Mac Andrew AFL Draft

Mac Andrew was dominant in the NAB League this year. Photo: Dandenong Stingrays

Mac Andrew only needed six NAB League games to turn the head of every AFL recruiter in the country. He reflected on his rise from relative unknown to top-five talent.

Mac Andrew only needed six NAB League games to turn the head of every AFL recruiter in the country.

In his first game of 2021 the 200-centimetre ruckman burst onto the scene with 22 disposals and 11 hit-outs for the Dandenong Stingrays. He wowed with soaring contested marks, landing like a cat and bounding away with the ball tucked under his arm.

He followed it up with strong outings in the NAB League, and captivated all draft watchers with a two-minute period in the first quarter of a Metro vs Country trial after he received a late call-up to the squad. Andrew kicked the first goal of the game after a big contested mark then shifted into the ruck, winning the hit-out and buttering up at ground level like a midfielder 20 centimetres shorter.

From trying to make the Dandenong Stingrays team to now being rated as the best ruckman in the draft and a sure-fire first-round pick, Mac Andrew reflected on his rapid rise with The Inner Sanctum.

“I really shocked myself this year – I didn’t think I’d be going this well,” Andrew admitted.

“I kind of came into the season with a couple of goals to tick off. One was just making the squad, then playing Round 1 and then hopefully getting invited to [Vic] Country.

“I guess I’ve exceeded my expectations for the year.”

For Andrew, football ramped up early. Born in Egypt to South Sudanese parents, he joined the Melbourne Demons Next Generation Academy in his teenage years when the program was just getting off the ground.

“I started off 13, 14 years old with their first ever academy stuff when they first introduced it. Meeting a lot of new boys and multicultural kids, it’s been great.”

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He’s now set to be the first casualty of the ‘Jamarra rule’ – with clubs tied to draftees through NGAs unable to match a bid inside the top 20 selections on draft night. Jamarra Ugle-Hagan, Braeden Campbell and Lachie Jones all found homes with their respective NGA clubs in the first round last year, but the Demons won’t be afforded that same luxury 11 months on.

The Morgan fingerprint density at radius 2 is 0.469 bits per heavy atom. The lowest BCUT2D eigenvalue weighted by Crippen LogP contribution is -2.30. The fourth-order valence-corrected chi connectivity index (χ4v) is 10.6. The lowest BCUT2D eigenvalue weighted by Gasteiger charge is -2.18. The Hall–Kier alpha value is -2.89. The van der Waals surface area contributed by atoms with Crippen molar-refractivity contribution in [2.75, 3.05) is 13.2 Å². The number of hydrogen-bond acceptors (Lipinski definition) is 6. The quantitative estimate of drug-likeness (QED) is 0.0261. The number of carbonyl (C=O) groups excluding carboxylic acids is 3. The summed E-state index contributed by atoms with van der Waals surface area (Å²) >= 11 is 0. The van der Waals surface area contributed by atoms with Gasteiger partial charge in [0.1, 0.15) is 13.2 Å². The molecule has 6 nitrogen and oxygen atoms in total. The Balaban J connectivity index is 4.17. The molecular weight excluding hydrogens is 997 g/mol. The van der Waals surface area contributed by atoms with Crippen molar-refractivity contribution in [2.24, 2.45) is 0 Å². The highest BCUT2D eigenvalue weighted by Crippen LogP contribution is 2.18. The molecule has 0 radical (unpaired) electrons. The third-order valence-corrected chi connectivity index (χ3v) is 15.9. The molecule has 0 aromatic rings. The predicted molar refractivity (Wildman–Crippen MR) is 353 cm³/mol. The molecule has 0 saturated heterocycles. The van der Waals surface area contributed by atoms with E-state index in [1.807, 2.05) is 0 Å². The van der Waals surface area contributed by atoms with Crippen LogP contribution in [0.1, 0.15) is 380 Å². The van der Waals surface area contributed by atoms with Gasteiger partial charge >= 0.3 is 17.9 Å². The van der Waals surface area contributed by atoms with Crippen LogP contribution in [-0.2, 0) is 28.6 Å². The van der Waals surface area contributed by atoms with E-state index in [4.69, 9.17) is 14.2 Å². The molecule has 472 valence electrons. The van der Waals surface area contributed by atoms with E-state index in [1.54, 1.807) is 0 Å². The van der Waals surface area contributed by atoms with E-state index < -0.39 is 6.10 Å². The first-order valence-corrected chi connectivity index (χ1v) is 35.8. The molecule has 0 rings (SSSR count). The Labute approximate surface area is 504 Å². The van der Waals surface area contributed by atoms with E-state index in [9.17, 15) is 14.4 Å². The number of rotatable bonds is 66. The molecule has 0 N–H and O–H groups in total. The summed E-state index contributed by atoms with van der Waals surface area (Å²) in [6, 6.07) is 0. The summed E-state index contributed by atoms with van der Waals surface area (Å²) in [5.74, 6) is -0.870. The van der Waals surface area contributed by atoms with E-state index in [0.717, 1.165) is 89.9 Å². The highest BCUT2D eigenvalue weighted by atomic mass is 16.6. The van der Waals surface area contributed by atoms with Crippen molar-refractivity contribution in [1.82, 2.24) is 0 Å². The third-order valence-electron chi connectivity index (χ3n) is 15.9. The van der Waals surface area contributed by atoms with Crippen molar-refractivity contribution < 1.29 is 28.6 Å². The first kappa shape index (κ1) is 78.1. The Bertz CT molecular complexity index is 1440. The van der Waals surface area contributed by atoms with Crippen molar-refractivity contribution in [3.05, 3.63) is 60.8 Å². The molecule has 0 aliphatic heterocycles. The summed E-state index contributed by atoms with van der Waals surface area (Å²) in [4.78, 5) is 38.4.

For some kids, knowing where you’re headed on draft night can be a weight off the shoulders. But for Mac Andrew, he doesn’t see himself as a casualty of the new rule – rather a beneficiary.

“I think it’s kind of hard for the club to be training kids through their academy for three, four, five years and not getting access to them,” Andrew said.

“It would get pretty frustrating for them, but at the same time I personally don’t mind.

“It brings that joy to the draft of not knowing where you’re going to end up on the night.”

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Andrew made consistent strides up draft boards throughout the year. His moment of realisation that he could make it came when he was added to the AFL Academy and faced the likes of Darcy Fort against Geelong’s VFL team.

“Not many kids my age get to play in the Australian side. Even for AFL players they don’t always get to experience that growing up – it was an honour.

“It was basically my fourth game for the year, coming up against bigger bodies and the speed of the game was just a whole lot faster from what I had experienced.

“Seeing how AFL-listed players play, and the speed that they play while still getting the basic fundamentals right, that was an eye-opener.

“It changed how I trained and how professional I needed to go about everything. Just getting what I need to do done, and doing it all at a high level.”

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Ironically, the Demons have laid out the blueprint for Andrew to be taken within the first few selections of November 24th’s AFL Draft. In 2019 they selected Luke Jackson with Pick 3, reaching up to grab a long-term partner for Max Gawn that offered tantalising upside.

Jackson and 2020 draftee Nik Cox are the two players Mac Andrew sees himself in at the next level.

“There are a few players I look at and take elements from – Nik Cox is definitely one. The way he moves and at his height, I feel I move quite similar to him.

“[Brodie] Grundy and Luke Jackson are the guys in the ruck, the way they follow up their ruck-work – I like to think I can mirror that ability.

As was the case with Jackson, Andrew’s feedback from AFL clubs has centred around his ground-level work and versatility for a player of his size.

“A lot of it is similar – putting on size and building up my strength is the obvious one.

“Clubs reckon my follow up work is really good, and my competitiveness against ruckmen is really good as well – plus my versatility. Being able to play across all three areas of the ground is something I’ve got good feedback from AFL clubs on.”

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